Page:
But their numbers continued to grow. Iree began to tire, her leg throbbing in the spot the Saurok had grabbed her, and she realized the wall loomed even closer than before.

A saurok snapped a mouthful of sharp teeth very close to her face and Iree punched it away. She had let it get closer than any of the others so far. She could not let that happen again.

Iree spun, her injured leg sweeping through the mass of lizardmen bodies. Several were knocked away, but several more avoided the kick and leapt in at her from behind it. A great press of scaly bodies came in on her, a wall of hot, rank breath and sharp talons. Ireenia punched out at one Saurok, but another grabbed her arm. A third dug its nails into her opposite shoulder.

With a pained shout, Ireenia swung backwards and caught the third Saurok in the chin with her elbow, causing a crunching noise and violently snapping the creature’s head back. But another lizardman greedily grabbed her arm just as it came free of the other’s face.

Ireenia knew there was no breaking out now, but she swore she would go down swinging. Somehow, it was refreshing to think it would end this way–that she would die fighting, instead of old and alone.

As she had the thought, the shriek of a bird of prey pierced the air. The giant raptor’s claws dug into Iree’s shoulders and she screamed an epithet as the storm crow lifted her into the air among the flutter of blue-feathered wings.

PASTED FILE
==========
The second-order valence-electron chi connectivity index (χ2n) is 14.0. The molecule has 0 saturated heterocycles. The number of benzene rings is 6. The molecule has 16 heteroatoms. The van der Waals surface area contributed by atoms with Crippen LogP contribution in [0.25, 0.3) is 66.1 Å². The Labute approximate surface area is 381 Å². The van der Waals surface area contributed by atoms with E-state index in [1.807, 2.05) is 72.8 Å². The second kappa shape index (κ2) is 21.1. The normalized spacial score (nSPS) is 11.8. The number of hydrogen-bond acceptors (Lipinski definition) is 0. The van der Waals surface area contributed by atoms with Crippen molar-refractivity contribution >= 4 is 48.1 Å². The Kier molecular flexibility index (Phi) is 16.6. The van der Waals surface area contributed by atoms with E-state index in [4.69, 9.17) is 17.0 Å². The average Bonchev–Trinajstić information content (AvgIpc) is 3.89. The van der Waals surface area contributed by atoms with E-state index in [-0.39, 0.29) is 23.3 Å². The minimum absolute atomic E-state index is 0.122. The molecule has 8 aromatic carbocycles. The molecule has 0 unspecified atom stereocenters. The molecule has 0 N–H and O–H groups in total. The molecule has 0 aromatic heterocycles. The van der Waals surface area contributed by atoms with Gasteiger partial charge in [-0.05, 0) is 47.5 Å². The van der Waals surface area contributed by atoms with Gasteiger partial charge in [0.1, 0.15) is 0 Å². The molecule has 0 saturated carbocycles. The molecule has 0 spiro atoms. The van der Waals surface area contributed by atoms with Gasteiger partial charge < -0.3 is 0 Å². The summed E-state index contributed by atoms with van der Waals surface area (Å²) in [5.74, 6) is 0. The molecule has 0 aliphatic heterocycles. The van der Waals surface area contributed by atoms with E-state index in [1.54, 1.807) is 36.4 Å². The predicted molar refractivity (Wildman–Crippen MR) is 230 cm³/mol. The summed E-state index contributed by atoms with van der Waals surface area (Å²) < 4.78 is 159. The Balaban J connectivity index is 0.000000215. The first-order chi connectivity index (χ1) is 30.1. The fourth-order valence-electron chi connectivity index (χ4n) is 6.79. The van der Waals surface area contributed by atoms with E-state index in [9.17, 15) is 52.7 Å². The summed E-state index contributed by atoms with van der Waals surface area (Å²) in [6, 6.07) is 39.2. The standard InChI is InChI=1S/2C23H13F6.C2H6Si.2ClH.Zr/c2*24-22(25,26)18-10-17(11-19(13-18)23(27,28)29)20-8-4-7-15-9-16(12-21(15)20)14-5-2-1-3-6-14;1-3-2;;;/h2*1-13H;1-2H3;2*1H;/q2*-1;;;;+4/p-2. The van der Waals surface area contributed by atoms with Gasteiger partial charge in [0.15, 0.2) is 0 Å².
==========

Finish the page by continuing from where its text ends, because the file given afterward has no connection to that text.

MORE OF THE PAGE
The saurok cursed and clawed at her, tearing up her legs as she rose.

Ireenia rose as brilliant points of light descended into the dense clump of lizardmen. She watched as those falling stars were met by the screams of a dozen or more of the lizardmen.

The saurok finally scattered.

“Your timing is impeccable,” Ireenia said, not sure if she meant it as grateful or sarcastic.

“I do enjoy making an entrance,” Skeiron replied. Were a beak capable, Iree knew there would have been a wide smile there.

~ ~ ~ ~ ~

Once both were back on the ground, an uncomfortable silence settled between them.

Skeiron spoke first. “Getting yourself into trouble again I see.”

Ireenia did not know how to respond to that. They were not the words she had expected to hear. Though, truth be told, she had not expected his appearance or his words at all. “We do what we’re good at, right?” She swallowed and paused. “Well… I didn’t figure on having to explain myself.” She crossed her arms before her, scowling.

“So you went into that fight not planning to walk away from it?”

“Perhaps.” Iree shifted uncomfortably from one hoof to the other, and not entirely because she hurt all over, though her clawed and bleeding legs throbbed. Not only did she not want to explain herself, she did not know–or want to know–where this conversation was going.

Nowhere good, certainly. Probably to an I told you so and a quick goodbye.

She glanced around for an easy escape, but Skeiron had chosen his landing well–the top of the Pandaren wall, between the Dread Wastes and the Valley of the Four Winds. She considered diving off, but doubted the speed with which she could transform into her dragon-self.